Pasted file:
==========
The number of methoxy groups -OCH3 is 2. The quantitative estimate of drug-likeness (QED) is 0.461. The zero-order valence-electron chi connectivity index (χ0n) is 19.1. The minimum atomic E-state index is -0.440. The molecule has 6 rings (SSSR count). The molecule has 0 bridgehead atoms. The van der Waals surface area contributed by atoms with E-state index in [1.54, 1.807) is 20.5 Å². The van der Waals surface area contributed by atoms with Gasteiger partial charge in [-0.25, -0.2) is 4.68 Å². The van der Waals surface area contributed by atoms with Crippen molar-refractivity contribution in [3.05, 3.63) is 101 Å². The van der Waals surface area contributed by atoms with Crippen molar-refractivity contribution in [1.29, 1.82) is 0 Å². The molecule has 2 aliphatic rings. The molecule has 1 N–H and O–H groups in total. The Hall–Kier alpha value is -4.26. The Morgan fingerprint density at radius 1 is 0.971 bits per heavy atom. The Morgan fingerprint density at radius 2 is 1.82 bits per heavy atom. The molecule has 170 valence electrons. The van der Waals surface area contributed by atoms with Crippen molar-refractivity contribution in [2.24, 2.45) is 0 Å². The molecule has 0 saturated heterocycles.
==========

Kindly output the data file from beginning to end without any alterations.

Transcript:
The number of methoxy groups -OCH3 is 2. The quantitative estimate of drug-likeness (QED) is 0.461. The zero-order valence-electron chi connectivity index (χ0n) is 19.1. The minimum atomic E-state index is -0.440. The molecule has 6 rings (SSSR count). The molecule has 0 bridgehead atoms. The van der Waals surface area contributed by atoms with E-state index in [1.54, 1.807) is 20.5 Å². The van der Waals surface area contributed by atoms with Gasteiger partial charge in [-0.25, -0.2) is 4.68 Å². The van der Waals surface area contributed by atoms with Crippen molar-refractivity contribution in [3.05, 3.63) is 101 Å². The van der Waals surface area contributed by atoms with Crippen molar-refractivity contribution in [1.29, 1.82) is 0 Å². The molecule has 2 aliphatic rings. The molecule has 1 N–H and O–H groups in total. The Hall–Kier alpha value is -4.26. The Morgan fingerprint density at radius 1 is 0.971 bits per heavy atom. The Morgan fingerprint density at radius 2 is 1.82 bits per heavy atom. The molecule has 170 valence electrons. The van der Waals surface area contributed by atoms with Crippen molar-refractivity contribution in [2.24, 2.45) is 0 Å². The molecule has 0 saturated heterocycles.